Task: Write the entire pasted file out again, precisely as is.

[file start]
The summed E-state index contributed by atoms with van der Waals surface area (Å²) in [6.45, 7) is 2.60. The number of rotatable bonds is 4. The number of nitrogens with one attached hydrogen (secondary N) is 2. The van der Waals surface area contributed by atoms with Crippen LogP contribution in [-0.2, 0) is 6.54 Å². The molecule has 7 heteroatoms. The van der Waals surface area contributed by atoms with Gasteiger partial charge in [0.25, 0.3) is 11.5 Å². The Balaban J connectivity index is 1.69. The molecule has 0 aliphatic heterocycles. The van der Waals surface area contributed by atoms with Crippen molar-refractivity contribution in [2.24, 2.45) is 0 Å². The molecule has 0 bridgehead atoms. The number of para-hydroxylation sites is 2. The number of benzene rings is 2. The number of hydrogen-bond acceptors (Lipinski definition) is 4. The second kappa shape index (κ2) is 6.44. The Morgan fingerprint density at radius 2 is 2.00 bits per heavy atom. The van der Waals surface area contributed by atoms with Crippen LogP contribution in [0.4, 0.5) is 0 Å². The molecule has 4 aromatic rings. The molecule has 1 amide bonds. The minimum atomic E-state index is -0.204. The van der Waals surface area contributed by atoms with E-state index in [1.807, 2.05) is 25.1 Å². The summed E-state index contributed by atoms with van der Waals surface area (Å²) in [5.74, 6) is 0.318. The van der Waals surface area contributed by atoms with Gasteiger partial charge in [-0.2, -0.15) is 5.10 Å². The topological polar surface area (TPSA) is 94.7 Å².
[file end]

The summed E-state index contributed by atoms with van der Waals surface area (Å²) in [6.45, 7) is 2.60. The number of rotatable bonds is 4. The number of nitrogens with one attached hydrogen (secondary N) is 2. The van der Waals surface area contributed by atoms with Crippen LogP contribution in [-0.2, 0) is 6.54 Å². The molecule has 7 heteroatoms. The van der Waals surface area contributed by atoms with Gasteiger partial charge in [0.25, 0.3) is 11.5 Å². The Balaban J connectivity index is 1.69. The molecule has 0 aliphatic heterocycles. The van der Waals surface area contributed by atoms with Crippen molar-refractivity contribution in [2.24, 2.45) is 0 Å². The molecule has 0 bridgehead atoms. The number of para-hydroxylation sites is 2. The number of benzene rings is 2. The number of hydrogen-bond acceptors (Lipinski definition) is 4. The second kappa shape index (κ2) is 6.44. The Morgan fingerprint density at radius 2 is 2.00 bits per heavy atom. The van der Waals surface area contributed by atoms with Crippen LogP contribution in [0.4, 0.5) is 0 Å². The molecule has 4 aromatic rings. The molecule has 1 amide bonds. The minimum atomic E-state index is -0.204. The van der Waals surface area contributed by atoms with E-state index in [1.807, 2.05) is 25.1 Å². The summed E-state index contributed by atoms with van der Waals surface area (Å²) in [5.74, 6) is 0.318. The van der Waals surface area contributed by atoms with Gasteiger partial charge in [-0.2, -0.15) is 5.10 Å². The topological polar surface area (TPSA) is 94.7 Å².